Chronic administration of theophylline (50 mg kg twice daily for 14 consecutive days) significantly increased the specific binding of [3H]CHA in membranes of the cerebral cortex and cerebellum of the rat, but not in membranes derived from the hippocampus or diencephalon. To characterize further the upregulation of A1 = adenosine receptors induced by theophylline, saturation analysis with [3H]CHA was performed in membranes of the cerebral cortex and cerebellum. In both saline- and theophylline-treated cortical membranes the binding isotherms for (3H]CHA could be resolved into receptor affinity states having respectively high (KH) and low (KL) affinity for [3H]CHA. The high and low affinity dissociation constants obtained from theophylline-exposed membranes of the cerebral cortex were 1.14 nM and 25.2 nM and did not differ significantly from the corresponding values in saline-treated animals. Chronic exposure to theophylline did, however, produce significant increases in the densities of both the high and low affinity forms of A1-adenosine receptors in the cerebral cortex. Qualitatively and quantitatively similar results were observed in cerebellar membranes. These results suggest that chronic exposure to theophylline increases the density of A1-receptor in the cerebral cortex and cerebellum with no concomitant changes in the ability of [3H]CHA to distinguish separate agonist affinity states of the receptor. The physiological significance of theophylline-induced upregulation was assessed by determining seizure thresholds for convulsants in rats treated chronically with saline or theophylline. Chronic exposure to theophylline resulted in significant increases in the doses of pentylenetetrazol, bicuculline and picrotoxinin required to elicit a clonic convulsion. Thus, these results suggest that the reduced susceptibility to seizures induced by change in convulsant animals treated chronically with theophylline represents a functional change.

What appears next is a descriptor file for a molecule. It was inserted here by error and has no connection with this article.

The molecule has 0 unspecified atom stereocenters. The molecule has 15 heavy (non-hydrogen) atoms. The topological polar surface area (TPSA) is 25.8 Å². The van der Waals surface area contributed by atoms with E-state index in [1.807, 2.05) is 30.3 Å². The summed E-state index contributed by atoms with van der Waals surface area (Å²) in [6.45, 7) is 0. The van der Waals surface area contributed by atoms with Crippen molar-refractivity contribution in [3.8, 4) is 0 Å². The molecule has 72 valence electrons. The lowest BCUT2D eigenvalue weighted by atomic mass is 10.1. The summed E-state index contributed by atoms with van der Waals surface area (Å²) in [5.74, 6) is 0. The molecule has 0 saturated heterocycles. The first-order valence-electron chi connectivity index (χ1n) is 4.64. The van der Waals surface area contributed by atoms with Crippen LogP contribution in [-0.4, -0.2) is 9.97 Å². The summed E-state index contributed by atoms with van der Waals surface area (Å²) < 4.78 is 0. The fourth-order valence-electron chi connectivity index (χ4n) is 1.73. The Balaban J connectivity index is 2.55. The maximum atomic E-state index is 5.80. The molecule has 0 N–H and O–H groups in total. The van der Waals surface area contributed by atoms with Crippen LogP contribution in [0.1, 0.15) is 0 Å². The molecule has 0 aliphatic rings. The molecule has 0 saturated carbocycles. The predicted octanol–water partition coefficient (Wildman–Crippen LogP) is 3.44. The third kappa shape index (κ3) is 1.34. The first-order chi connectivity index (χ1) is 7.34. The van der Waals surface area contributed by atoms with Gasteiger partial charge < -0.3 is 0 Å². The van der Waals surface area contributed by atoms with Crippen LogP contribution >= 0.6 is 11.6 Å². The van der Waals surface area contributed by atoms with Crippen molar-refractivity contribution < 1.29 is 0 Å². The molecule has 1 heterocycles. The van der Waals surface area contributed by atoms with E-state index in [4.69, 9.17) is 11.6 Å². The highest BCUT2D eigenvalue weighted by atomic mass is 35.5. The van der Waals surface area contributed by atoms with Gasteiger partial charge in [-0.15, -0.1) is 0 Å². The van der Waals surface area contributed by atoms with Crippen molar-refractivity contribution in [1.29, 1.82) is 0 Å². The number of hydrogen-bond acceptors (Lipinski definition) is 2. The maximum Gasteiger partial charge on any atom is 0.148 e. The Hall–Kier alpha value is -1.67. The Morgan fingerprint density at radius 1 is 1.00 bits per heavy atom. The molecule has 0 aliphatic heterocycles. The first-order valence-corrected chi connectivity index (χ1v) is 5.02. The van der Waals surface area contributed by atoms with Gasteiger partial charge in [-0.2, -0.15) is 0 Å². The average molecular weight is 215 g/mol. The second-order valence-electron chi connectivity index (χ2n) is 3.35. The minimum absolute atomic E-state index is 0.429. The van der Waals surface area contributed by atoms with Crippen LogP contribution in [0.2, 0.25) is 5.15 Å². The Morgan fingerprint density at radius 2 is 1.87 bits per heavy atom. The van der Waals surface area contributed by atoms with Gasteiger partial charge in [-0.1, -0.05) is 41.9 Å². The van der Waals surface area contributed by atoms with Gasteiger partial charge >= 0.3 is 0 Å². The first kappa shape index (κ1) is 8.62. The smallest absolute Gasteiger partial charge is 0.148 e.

All Science Journal Classification (ASJC) codes
- Cellular and Molecular Neuroscience